Cantillon Ltd v Urvasco Ltd [2008] EWHC 282 (TCC)

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Where an adjudicator’s decision simultaneously addresses two or more issues, one of which has been arrived at within jurisdiction and the rules of natural justice, and one or more of which has been arrived at outside jurisdiction and/or the rules of natural justice, the court will in certain circumstances allow the decision to be severed to allow a part of it to be enforced.

Technology and Construction Court, Akenhead J


The defendant (“Urvasco”) engaged the claimant (“Cantillon”) to carry out demolition, piling and other works pursuant to a JCT Standard Form of Contract Private Without Quantities 1998 edition.  Disputes arose between the parties concerning Cantillon’s claimed entitlement to an extension of time, and in particular to two claims, one for 16 weeks and one for 13 weeks, together with related loss and expense.  A dispute comprising these two claims was submitted to adjudication.  The 13 weeks claim arose from a variation requiring additional piling work. In the adjudication Cantillon calculated its loss and expense in respect of this claim by reference to a specific period of time, 23 April to 16 July 2006.  Urvasco argued that the piling need not have taken as long as it did, that the variation did not cause a delay because the critical path ran through other areas and work, and that as Cantillon had quantified the claim by reference to a specific period of time, there was no loss recoverable for any later period when the piling works were actually done.  In his decision, the Adjudicator held that Cantillon was entitled to 9.71 weeks extension of time in respect of the piling variation and he assessed the loss and expense by reference to the period in which, in his view the works were critically delayed by the variation, which was a later period than that in respect of which Cantillon had claimed in the adjudication.  The Adjudicator awarded Cantillon £400k.  One fifth of this award related to the claim for 13 weeks.  Urvasco refused to pay up and Cantillon subsequently sought to enforce the decision by means of summary judgment.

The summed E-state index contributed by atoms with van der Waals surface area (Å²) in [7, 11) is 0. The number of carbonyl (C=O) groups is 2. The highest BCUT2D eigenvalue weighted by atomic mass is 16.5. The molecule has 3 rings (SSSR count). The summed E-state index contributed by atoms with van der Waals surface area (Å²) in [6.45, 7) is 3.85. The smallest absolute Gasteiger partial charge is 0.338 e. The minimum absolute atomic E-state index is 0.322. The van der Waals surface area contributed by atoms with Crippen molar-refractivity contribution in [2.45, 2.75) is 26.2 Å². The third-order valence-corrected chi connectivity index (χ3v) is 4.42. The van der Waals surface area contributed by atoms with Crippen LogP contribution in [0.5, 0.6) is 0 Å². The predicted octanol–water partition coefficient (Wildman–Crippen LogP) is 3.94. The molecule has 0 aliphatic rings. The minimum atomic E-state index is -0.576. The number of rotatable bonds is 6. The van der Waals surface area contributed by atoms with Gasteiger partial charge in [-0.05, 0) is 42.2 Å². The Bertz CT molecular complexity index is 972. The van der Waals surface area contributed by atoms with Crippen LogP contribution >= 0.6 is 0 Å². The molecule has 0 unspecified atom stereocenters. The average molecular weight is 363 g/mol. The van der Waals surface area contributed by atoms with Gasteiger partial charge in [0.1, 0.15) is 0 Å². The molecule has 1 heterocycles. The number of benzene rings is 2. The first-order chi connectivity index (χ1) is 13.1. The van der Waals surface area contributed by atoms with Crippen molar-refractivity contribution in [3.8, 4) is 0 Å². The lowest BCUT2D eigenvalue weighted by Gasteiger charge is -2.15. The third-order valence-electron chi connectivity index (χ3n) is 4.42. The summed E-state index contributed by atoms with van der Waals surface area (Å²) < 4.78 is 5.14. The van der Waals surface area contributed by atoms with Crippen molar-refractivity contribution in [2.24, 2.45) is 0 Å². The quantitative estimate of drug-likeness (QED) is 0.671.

The Court addressed the following issues:

  • Whether the Adjudicator had jurisdiction to address any issue relating to delay / prolongation costs with regard to the 13 weeks claim other than the specific period of 13 weeks identified by Cantillon.

  • Whether the Adjudicator had failed to give Urvasco a reasonable opportunity to make submissions in relation to the amount of costs being incurred in the later period, and accordingly whether there had been a breach of the rules of natural justice.

  • In the event that the Court found that part of the Adjudicator’s decision was arrived at improperly but that another part of his decision was sound, whether the “bad” part could be severed from the rest of the decision, and the “good” part enforced. 


The Court held:

  • A challenge to an adjudicator’s decision on the grounds of jurisdiction or natural justice must be plain, clear and relatively comprehensible.  The Court should not take an over-analytical approach to questions of jurisdiction and natural justice arising in adjudications under the Construction Act.